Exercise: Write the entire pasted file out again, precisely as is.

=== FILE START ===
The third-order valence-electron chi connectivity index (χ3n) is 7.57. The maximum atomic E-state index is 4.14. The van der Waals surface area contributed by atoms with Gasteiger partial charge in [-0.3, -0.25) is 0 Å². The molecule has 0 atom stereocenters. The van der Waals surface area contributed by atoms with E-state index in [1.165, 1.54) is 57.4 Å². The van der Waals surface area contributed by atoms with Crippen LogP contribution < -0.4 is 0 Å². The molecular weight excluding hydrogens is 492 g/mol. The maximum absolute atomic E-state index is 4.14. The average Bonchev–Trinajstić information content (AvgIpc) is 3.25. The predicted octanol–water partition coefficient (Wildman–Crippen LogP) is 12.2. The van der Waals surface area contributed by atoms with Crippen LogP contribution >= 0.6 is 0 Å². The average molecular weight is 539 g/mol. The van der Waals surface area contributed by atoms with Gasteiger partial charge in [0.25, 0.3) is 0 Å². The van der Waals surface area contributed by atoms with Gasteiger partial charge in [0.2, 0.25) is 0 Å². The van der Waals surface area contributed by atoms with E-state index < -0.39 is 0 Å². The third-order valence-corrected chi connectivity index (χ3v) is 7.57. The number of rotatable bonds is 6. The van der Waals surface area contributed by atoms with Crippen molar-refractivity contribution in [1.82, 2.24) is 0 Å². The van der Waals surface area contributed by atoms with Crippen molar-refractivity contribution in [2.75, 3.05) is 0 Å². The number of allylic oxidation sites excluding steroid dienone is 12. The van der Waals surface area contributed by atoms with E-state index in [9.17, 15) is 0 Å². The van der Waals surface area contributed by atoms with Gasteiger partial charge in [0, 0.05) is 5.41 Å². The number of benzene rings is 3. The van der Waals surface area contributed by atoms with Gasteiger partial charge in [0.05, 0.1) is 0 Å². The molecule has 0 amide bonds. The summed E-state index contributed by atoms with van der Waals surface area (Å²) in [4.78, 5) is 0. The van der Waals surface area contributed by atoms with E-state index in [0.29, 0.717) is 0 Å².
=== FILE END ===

The third-order valence-electron chi connectivity index (χ3n) is 7.57. The maximum atomic E-state index is 4.14. The van der Waals surface area contributed by atoms with Gasteiger partial charge in [-0.3, -0.25) is 0 Å². The molecule has 0 atom stereocenters. The van der Waals surface area contributed by atoms with E-state index in [1.165, 1.54) is 57.4 Å². The van der Waals surface area contributed by atoms with Crippen LogP contribution < -0.4 is 0 Å². The molecular weight excluding hydrogens is 492 g/mol. The maximum absolute atomic E-state index is 4.14. The average Bonchev–Trinajstić information content (AvgIpc) is 3.25. The predicted octanol–water partition coefficient (Wildman–Crippen LogP) is 12.2. The van der Waals surface area contributed by atoms with Crippen LogP contribution >= 0.6 is 0 Å². The average molecular weight is 539 g/mol. The van der Waals surface area contributed by atoms with Gasteiger partial charge in [0.25, 0.3) is 0 Å². The van der Waals surface area contributed by atoms with Gasteiger partial charge in [0.2, 0.25) is 0 Å². The van der Waals surface area contributed by atoms with E-state index < -0.39 is 0 Å². The third-order valence-corrected chi connectivity index (χ3v) is 7.57. The number of rotatable bonds is 6. The van der Waals surface area contributed by atoms with Crippen molar-refractivity contribution in [1.82, 2.24) is 0 Å². The van der Waals surface area contributed by atoms with Crippen molar-refractivity contribution in [2.75, 3.05) is 0 Å². The number of allylic oxidation sites excluding steroid dienone is 12. The van der Waals surface area contributed by atoms with E-state index in [9.17, 15) is 0 Å². The van der Waals surface area contributed by atoms with Gasteiger partial charge in [0, 0.05) is 5.41 Å². The number of benzene rings is 3. The van der Waals surface area contributed by atoms with Gasteiger partial charge in [0.05, 0.1) is 0 Å². The molecule has 0 amide bonds. The summed E-state index contributed by atoms with van der Waals surface area (Å²) in [4.78, 5) is 0. The van der Waals surface area contributed by atoms with E-state index in [0.29, 0.717) is 0 Å².